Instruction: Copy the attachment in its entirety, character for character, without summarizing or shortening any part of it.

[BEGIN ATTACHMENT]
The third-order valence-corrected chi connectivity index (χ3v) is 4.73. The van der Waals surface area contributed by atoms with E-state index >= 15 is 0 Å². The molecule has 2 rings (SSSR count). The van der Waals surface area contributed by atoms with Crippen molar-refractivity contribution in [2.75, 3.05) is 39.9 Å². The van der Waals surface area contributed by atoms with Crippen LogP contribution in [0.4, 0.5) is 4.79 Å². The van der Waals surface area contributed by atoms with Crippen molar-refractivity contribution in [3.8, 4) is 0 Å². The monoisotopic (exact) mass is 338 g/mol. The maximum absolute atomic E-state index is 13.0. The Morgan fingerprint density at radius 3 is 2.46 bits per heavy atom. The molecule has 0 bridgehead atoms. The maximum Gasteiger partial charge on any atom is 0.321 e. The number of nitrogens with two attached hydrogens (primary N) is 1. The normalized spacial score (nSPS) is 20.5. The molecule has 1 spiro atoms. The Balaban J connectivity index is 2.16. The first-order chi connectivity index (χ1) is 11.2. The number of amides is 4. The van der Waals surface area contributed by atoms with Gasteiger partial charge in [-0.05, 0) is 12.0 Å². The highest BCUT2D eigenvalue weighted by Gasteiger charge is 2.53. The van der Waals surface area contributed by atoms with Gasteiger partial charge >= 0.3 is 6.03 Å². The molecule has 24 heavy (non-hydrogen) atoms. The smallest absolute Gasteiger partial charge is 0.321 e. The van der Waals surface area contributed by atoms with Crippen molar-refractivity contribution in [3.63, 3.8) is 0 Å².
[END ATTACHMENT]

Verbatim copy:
The third-order valence-corrected chi connectivity index (χ3v) is 4.73. The van der Waals surface area contributed by atoms with E-state index >= 15 is 0 Å². The molecule has 2 rings (SSSR count). The van der Waals surface area contributed by atoms with Crippen molar-refractivity contribution in [2.75, 3.05) is 39.9 Å². The van der Waals surface area contributed by atoms with Crippen LogP contribution in [0.4, 0.5) is 4.79 Å². The van der Waals surface area contributed by atoms with Crippen molar-refractivity contribution in [3.8, 4) is 0 Å². The monoisotopic (exact) mass is 338 g/mol. The maximum absolute atomic E-state index is 13.0. The Morgan fingerprint density at radius 3 is 2.46 bits per heavy atom. The molecule has 0 bridgehead atoms. The maximum Gasteiger partial charge on any atom is 0.321 e. The number of nitrogens with two attached hydrogens (primary N) is 1. The normalized spacial score (nSPS) is 20.5. The molecule has 1 spiro atoms. The Balaban J connectivity index is 2.16. The first-order chi connectivity index (χ1) is 11.2. The number of amides is 4. The van der Waals surface area contributed by atoms with Gasteiger partial charge in [-0.05, 0) is 12.0 Å². The highest BCUT2D eigenvalue weighted by Gasteiger charge is 2.53. The van der Waals surface area contributed by atoms with Gasteiger partial charge >= 0.3 is 6.03 Å². The molecule has 24 heavy (non-hydrogen) atoms. The smallest absolute Gasteiger partial charge is 0.321 e. The van der Waals surface area contributed by atoms with Crippen molar-refractivity contribution in [3.63, 3.8) is 0 Å².